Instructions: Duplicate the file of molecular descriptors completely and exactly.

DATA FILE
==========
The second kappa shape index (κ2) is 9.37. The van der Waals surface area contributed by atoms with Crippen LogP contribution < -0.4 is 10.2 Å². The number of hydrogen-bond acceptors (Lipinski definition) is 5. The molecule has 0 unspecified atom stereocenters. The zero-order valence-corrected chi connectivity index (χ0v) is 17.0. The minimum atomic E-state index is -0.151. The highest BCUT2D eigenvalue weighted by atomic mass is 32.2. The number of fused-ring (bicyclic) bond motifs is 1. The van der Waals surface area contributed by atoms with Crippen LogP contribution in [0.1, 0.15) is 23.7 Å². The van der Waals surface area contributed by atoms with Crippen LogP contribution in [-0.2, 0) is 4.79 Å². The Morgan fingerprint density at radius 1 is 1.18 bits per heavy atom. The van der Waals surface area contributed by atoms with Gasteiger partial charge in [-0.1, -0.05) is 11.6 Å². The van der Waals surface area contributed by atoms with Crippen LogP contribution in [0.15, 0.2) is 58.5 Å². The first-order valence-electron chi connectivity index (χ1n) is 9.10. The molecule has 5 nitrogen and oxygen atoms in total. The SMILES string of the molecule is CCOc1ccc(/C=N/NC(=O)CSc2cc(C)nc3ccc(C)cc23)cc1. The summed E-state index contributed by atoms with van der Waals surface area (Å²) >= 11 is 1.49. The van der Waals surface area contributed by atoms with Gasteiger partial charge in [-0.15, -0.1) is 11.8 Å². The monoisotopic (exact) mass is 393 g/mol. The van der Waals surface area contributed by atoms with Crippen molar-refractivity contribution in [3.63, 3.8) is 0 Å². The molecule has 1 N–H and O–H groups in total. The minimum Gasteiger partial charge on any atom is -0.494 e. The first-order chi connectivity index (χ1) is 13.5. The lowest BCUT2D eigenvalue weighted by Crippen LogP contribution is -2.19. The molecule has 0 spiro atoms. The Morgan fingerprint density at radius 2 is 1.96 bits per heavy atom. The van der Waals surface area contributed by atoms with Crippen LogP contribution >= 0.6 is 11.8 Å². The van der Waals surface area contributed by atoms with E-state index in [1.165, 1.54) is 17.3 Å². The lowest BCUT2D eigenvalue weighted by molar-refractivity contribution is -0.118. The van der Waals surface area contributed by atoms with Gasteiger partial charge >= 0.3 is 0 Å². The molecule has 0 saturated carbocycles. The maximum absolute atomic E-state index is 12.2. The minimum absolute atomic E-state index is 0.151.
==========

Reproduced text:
The second kappa shape index (κ2) is 9.37. The van der Waals surface area contributed by atoms with Crippen LogP contribution < -0.4 is 10.2 Å². The number of hydrogen-bond acceptors (Lipinski definition) is 5. The molecule has 0 unspecified atom stereocenters. The zero-order valence-corrected chi connectivity index (χ0v) is 17.0. The minimum atomic E-state index is -0.151. The highest BCUT2D eigenvalue weighted by atomic mass is 32.2. The number of fused-ring (bicyclic) bond motifs is 1. The van der Waals surface area contributed by atoms with Crippen LogP contribution in [0.1, 0.15) is 23.7 Å². The van der Waals surface area contributed by atoms with Crippen LogP contribution in [-0.2, 0) is 4.79 Å². The Morgan fingerprint density at radius 1 is 1.18 bits per heavy atom. The van der Waals surface area contributed by atoms with Gasteiger partial charge in [-0.1, -0.05) is 11.6 Å². The van der Waals surface area contributed by atoms with Crippen LogP contribution in [0.15, 0.2) is 58.5 Å². The first-order valence-electron chi connectivity index (χ1n) is 9.10. The molecule has 5 nitrogen and oxygen atoms in total. The SMILES string of the molecule is CCOc1ccc(/C=N/NC(=O)CSc2cc(C)nc3ccc(C)cc23)cc1. The summed E-state index contributed by atoms with van der Waals surface area (Å²) >= 11 is 1.49. The van der Waals surface area contributed by atoms with Gasteiger partial charge in [-0.15, -0.1) is 11.8 Å². The monoisotopic (exact) mass is 393 g/mol. The van der Waals surface area contributed by atoms with Crippen molar-refractivity contribution in [3.63, 3.8) is 0 Å². The molecule has 1 N–H and O–H groups in total. The minimum Gasteiger partial charge on any atom is -0.494 e. The first-order chi connectivity index (χ1) is 13.5. The lowest BCUT2D eigenvalue weighted by Crippen LogP contribution is -2.19. The molecule has 0 spiro atoms. The Morgan fingerprint density at radius 2 is 1.96 bits per heavy atom. The van der Waals surface area contributed by atoms with Crippen LogP contribution >= 0.6 is 11.8 Å². The van der Waals surface area contributed by atoms with E-state index in [1.165, 1.54) is 17.3 Å². The lowest BCUT2D eigenvalue weighted by molar-refractivity contribution is -0.118. The van der Waals surface area contributed by atoms with Gasteiger partial charge >= 0.3 is 0 Å². The molecule has 0 saturated carbocycles. The maximum absolute atomic E-state index is 12.2. The minimum absolute atomic E-state index is 0.151.